OS and RFS of patients within the same pN-category was consistently associated with the number of lymph nodes examined (Table 3). The risk of death in patients with pN0 decreased with increasing number of non-hilar N1 lymph nodes examined (hazard ratio [HR] 0.96; 95% confidence interval [CI] 0.91 – 1.01; p=0.098]. This relationship is best illustrated in the OS comparison of pN0 patients with non-hilar lymph node counts above and below the median (Fig 1). With adjustment for age, sex, performance status and T-category, the HR was 0.95; CI 0.9 – 1.01; p=0.092. There was no such trend with the number of N2 lymph nodes examined in patients with pN0 (Table 3).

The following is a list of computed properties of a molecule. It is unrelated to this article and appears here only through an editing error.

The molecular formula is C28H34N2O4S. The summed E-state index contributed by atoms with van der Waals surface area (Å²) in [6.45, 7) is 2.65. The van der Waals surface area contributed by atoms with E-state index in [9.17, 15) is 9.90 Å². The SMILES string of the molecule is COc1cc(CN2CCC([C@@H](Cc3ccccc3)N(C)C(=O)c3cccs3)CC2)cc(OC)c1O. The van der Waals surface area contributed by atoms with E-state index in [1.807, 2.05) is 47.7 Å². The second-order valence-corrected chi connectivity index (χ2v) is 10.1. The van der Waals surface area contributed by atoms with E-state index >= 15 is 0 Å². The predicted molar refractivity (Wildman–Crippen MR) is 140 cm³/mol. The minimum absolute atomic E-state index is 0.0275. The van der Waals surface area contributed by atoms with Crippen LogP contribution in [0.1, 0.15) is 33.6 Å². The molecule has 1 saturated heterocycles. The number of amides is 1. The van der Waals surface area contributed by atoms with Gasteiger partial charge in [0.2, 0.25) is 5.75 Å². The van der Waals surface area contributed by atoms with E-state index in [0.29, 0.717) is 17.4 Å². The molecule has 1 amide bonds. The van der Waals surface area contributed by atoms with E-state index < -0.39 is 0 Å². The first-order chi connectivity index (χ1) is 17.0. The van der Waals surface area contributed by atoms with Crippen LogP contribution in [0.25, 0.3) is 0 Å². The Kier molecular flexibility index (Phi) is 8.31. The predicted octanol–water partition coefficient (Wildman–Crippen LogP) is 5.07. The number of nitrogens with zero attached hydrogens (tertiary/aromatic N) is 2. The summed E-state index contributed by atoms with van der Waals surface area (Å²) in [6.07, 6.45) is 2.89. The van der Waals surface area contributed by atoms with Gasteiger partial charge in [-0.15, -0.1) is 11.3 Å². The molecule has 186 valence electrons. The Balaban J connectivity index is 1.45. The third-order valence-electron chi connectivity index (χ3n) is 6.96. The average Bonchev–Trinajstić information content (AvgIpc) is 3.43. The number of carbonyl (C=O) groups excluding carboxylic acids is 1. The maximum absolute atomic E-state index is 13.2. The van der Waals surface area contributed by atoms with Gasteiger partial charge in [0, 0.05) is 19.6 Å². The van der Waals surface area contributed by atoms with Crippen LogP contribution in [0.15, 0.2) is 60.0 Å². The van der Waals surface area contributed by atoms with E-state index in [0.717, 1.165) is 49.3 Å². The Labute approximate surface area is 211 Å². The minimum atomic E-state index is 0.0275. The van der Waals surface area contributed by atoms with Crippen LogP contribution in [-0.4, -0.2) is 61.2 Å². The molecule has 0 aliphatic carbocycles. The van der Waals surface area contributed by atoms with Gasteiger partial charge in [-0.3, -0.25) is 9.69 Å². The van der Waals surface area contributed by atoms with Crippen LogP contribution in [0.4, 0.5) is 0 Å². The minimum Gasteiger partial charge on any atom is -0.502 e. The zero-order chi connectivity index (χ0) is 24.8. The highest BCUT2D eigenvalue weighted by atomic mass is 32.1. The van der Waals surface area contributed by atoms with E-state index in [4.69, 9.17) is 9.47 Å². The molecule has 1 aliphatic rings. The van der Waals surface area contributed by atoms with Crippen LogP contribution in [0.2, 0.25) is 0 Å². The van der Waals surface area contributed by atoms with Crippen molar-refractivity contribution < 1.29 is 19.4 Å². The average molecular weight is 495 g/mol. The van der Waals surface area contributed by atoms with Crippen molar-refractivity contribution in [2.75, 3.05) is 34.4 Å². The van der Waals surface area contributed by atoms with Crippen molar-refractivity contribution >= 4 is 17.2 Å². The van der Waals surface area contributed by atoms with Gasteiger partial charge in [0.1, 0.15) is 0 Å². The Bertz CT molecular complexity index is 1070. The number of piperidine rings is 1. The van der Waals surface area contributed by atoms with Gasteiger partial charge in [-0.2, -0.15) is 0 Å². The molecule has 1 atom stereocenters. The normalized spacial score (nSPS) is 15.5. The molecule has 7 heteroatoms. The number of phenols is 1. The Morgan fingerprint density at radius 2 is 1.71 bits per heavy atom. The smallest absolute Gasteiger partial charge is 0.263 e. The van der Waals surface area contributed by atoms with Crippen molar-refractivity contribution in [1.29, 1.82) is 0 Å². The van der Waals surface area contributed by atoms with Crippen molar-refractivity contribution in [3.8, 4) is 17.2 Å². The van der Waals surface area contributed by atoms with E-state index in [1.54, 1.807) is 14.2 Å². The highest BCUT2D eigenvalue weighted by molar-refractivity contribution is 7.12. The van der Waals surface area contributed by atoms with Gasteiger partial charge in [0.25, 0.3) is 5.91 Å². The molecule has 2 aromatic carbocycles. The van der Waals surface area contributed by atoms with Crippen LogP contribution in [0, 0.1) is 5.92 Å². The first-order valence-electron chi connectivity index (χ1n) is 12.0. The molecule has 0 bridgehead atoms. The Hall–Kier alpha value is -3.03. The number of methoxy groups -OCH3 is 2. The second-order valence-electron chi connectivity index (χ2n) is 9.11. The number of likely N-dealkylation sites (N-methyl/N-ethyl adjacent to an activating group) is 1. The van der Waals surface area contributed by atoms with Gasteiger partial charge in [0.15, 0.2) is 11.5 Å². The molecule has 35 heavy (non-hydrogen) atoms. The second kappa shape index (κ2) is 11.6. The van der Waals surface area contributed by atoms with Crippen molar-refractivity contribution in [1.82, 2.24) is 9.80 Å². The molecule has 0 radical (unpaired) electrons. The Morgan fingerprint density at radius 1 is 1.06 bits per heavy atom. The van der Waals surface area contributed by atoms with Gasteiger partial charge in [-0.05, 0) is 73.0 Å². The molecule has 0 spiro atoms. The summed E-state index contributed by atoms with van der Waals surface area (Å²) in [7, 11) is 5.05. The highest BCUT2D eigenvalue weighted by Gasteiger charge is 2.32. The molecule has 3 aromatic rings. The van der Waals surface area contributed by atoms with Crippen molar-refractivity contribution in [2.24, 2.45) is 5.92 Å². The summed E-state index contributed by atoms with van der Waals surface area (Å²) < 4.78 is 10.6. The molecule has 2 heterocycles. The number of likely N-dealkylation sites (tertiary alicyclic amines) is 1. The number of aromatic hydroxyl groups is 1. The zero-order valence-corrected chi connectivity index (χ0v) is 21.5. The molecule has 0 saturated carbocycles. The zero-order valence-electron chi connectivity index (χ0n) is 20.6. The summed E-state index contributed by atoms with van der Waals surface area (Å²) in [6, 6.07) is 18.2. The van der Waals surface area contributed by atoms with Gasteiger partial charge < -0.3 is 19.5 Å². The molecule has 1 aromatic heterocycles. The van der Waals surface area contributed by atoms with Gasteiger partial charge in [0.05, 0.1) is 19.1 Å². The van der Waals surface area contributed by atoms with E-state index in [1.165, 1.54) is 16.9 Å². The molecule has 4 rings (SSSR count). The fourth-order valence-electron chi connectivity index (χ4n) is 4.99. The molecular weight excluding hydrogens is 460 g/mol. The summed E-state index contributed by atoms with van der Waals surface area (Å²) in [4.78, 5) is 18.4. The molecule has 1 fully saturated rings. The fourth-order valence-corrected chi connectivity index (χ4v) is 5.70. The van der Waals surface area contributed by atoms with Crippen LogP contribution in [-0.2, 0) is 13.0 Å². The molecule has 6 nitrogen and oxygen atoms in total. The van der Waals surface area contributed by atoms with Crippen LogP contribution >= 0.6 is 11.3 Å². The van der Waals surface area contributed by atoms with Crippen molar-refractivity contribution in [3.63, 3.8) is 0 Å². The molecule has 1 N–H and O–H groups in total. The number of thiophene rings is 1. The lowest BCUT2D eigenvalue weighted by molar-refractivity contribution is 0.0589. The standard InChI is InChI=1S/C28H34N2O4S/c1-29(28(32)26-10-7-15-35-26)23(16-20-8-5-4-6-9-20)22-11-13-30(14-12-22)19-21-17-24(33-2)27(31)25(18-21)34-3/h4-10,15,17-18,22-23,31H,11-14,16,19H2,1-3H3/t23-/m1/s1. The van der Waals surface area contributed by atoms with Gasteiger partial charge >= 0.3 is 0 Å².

In the 60 patients with pN1 disease, there was a strong trend associating the number of mediastinal and total number of lymph nodes examined with OS. Patients with pN1 who had more mediastinal lymph nodes examined had a lower risk of death than those with fewer mediastinal lymph nodes (HR 0.95, CI 0.90–0.99, p=0.035 unadjusted; HR 0.95, CI 0.90–0.99, p= 0.044 adjusted). The risk of death or recurrence (RFS) was even more strongly associated with the number of mediastinal lymph nodes examined (HR 0.94, CI 0.90–0.99, p= 0.015 unadjusted; HR 0.94, CI 0.90–0.99, p= 0.015 adjusted). This survival difference is clearly illustrated when patients with mediastinal lymph node counts above or below the median are compared (Figure 2). The total number of examined lymph nodes was also associated with survival (Table 3).